18th Sep

Platypus in Bangalow

In the deep shadow in the bend of the creek a small swirl barely disturbs the surface but the aware watcher is instantly alert. The larger spreading ring and ripple that follows and the tell-tale arched back of a dark-coloured furry animal says “platypus”. They are usually only seen in very early morning or late evening. To see them you need to be patient and quiet. And don’t try to pick one up, as the males have spurs on their back legs with some serious venom that will cause excruciating pain.

They thrive in the quiet waters sliding down through the valleys, making their way from pool to pool across little rapids, the females setting up home in burrows at breeding time. Byron Creek is almost ideal for them. Highly regarded ecologist Dr. David Rohweder says research indicates the basalt soils of our area provide the right conditions, in association with riparian forest. Good populations of platypus are found where water quality is reasonable, food supplies are abundant, and where the creek banks are vegetated so they can dig stable burrows.

All adults platypus have burrows, either for breeding or shelter, in which they rest during the day. They feed most of the night, using sensory electro-receptors in the flat bill. They close their eyes, nostrils and ears when diving.

Platypus feed on the bottom life of the creek, particularly prawns and small yabbies, worms and snails. They also like lots of invertebrates such as water beetles and dragonflies – the kind of friendly critters the new Bangalow Park wetland will be producing in good numbers.

They breed once per year. Females lay eggs in burrow nests of leaves. The Bangalow Park wetland will have lots of suitable water plants with the kind of leaves they like. They produce milk and feed the young ones for most of the first season until the little guys move out and begin foraging on their own. There is no evidence of them forming families or groups and they seem to be fairly solitary except when mating.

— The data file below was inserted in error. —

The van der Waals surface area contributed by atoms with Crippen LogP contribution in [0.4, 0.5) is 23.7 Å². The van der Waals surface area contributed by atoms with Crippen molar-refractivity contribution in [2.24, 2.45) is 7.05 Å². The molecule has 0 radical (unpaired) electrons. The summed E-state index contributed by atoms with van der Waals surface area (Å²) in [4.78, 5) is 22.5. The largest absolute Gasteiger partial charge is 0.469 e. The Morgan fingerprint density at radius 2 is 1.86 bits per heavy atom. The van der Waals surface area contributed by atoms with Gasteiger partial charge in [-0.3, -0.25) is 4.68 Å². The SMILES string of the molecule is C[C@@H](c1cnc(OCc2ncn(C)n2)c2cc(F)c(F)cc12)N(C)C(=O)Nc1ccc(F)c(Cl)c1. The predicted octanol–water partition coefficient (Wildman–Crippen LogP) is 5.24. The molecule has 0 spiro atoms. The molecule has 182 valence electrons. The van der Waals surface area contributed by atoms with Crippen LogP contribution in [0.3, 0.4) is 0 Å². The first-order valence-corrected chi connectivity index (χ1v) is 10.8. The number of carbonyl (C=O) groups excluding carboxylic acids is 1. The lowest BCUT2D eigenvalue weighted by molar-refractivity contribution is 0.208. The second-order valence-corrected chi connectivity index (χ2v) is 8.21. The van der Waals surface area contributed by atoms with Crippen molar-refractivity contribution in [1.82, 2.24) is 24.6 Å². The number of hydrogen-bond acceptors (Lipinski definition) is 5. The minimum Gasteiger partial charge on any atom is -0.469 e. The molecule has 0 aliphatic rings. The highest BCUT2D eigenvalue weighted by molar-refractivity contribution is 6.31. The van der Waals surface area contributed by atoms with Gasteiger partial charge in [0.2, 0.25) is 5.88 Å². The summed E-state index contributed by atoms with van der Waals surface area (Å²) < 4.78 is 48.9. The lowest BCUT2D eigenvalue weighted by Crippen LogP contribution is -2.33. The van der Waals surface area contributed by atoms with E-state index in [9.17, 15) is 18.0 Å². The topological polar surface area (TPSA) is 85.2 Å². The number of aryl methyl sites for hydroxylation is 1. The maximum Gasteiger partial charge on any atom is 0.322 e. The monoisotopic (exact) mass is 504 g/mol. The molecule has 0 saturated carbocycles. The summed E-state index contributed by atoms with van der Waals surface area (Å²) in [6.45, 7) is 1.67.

Platypuses are often caught and die in yabbie traps, and these traps should not be used in any creek.

A biologist once called the platypus “the animal of all time”. In colonial days they were fascinated by this shy and intriguing critter. In the fashion of the day many thousands were shot for their fur. Some were taken to England to prove such an oddity really existed.

They seem to have adapted to the mildly polluted conditions of our creeks. Sediment and nutrient concentrations in the modern era are elevated, but we don’t usually see severe pollution such as bad algal blooms except in droughts and near sewage plants. The problems in our creeks are more centred on swimming quality and the loss of fish stocks, and the currently unknown effects of chemicals. Keep an eye out for platypus around Bangalow creeks and we’ll look at them again over time. A great reference book is “Platypus” by Tom Grant.

David Pont

Sean (about the author)
Sean is a web designer from Brisbane, Australia
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